- You'll save an extra 5% on Books purchased from Amazon.ca, now through July 29th. No code necessary, discount applied at checkout. Here's how (restrictions apply)
Big Fat Lies: The Truth About Your Weight and Your Health Paperback – Aug 1 2002
Special Offers and Product Promotions
Customers Who Bought This Item Also Bought
No Kindle device required. Download one of the Free Kindle apps to start reading Kindle books on your smartphone, tablet, and computer.
Getting the download link through email is temporarily not available. Please check back later.
To get the free app, enter your mobile phone number.
If you've ever looked at height-weight tables in your doctor's office or calculated your body-mass index from a formula in a fitness magazine, and realized that you're technically overweight, this book is for you. Not only does it expose the highly flawed methodology used to calculate those ideals, it also argues that you can be fit at any weight. In fact, the author asserts, being heavier is actually better for you in some ways: statistically, you have a better chance of living a longer life if you're both active and on the heavy side. But there's the rub: being heavy in itself is no virtue. Exercise and healthful eating are still the keys to vitality and longevity. It's just that weight control has been unrealistically foisted upon us by the insurance and fashion industries, making us miserably concerned with girth when there's often no need for worry. --This text refers to an out of print or unavailable edition of this title.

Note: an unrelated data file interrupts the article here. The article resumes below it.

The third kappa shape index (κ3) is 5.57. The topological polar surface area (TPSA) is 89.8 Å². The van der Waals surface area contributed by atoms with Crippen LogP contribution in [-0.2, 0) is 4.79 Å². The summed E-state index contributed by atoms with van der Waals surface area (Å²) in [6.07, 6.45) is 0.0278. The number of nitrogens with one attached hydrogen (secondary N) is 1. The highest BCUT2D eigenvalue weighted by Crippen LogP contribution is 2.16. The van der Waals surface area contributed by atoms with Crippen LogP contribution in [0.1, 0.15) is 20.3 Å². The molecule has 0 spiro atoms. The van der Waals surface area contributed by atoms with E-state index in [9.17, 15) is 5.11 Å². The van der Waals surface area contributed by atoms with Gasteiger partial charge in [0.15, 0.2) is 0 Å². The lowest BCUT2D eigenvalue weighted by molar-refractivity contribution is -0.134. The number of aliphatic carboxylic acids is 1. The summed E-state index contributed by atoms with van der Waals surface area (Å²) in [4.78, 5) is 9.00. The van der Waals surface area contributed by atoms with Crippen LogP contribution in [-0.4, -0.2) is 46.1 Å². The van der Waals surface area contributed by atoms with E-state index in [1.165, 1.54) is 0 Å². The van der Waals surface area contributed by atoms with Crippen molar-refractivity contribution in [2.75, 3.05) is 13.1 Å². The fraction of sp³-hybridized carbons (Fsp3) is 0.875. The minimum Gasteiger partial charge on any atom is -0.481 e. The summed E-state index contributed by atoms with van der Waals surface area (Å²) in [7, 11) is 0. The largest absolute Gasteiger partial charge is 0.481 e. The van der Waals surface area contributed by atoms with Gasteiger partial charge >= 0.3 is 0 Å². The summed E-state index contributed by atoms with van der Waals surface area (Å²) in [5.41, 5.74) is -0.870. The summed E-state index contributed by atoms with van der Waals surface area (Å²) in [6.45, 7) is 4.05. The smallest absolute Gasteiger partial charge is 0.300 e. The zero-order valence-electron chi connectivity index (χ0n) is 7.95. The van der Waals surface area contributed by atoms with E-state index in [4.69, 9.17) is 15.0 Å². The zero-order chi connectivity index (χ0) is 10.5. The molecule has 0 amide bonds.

It seems that anything society decides is conventional wisdom sooner or later gets debunked. Happily, such is the case with many of our ideas about body fat; hence, this book exposing the ostensible facts about fat. Gaesser presents a wide range of evidence to make his overall point that much of what Americans think is true about fat and its threat to health is not. Bowing to conventional wisdom, not only do people undertake diets and other therapies to achieve unachievable results, some make themselves less healthy by losing too much weight or become obsessed with what is actually "good fat" --the provocative term Gaesser uses for the subcutaneous fat usually found on the hips and thighs, which is "biochemically better suited to taking fat out of the bloodstream" --where fat is most dangerous--than is the other, "bad" fat. Unfortunately, excess good fat is also harder to get rid of, and, alas, the cosmetic offenses of good fat are harder to overcome. For those wishing an informed, even enlightened approach to controlling body fat, this is essential reading. Mike Tribby --This text refers to an out of print or unavailable edition of this title.See all Product Description
What Other Items Do Customers Buy After Viewing This Item?
Top Customer Reviews
I would recommend this book to any inquiring mind - it would help if you have some background in reading scientific journal articles though!
Most recent customer reviews
Just excellent, now you have given the obese an excuse to embrace their lifestyle further endangering the lives of their children and raising insurance premiums for us all to... Read morePublished on July 16 2004
Thinner is not necessarily heathier. Explaining medical information in a highly readable style, this book turns conventional wisdom on weight gain on its ear. Read morePublished on May 14 2000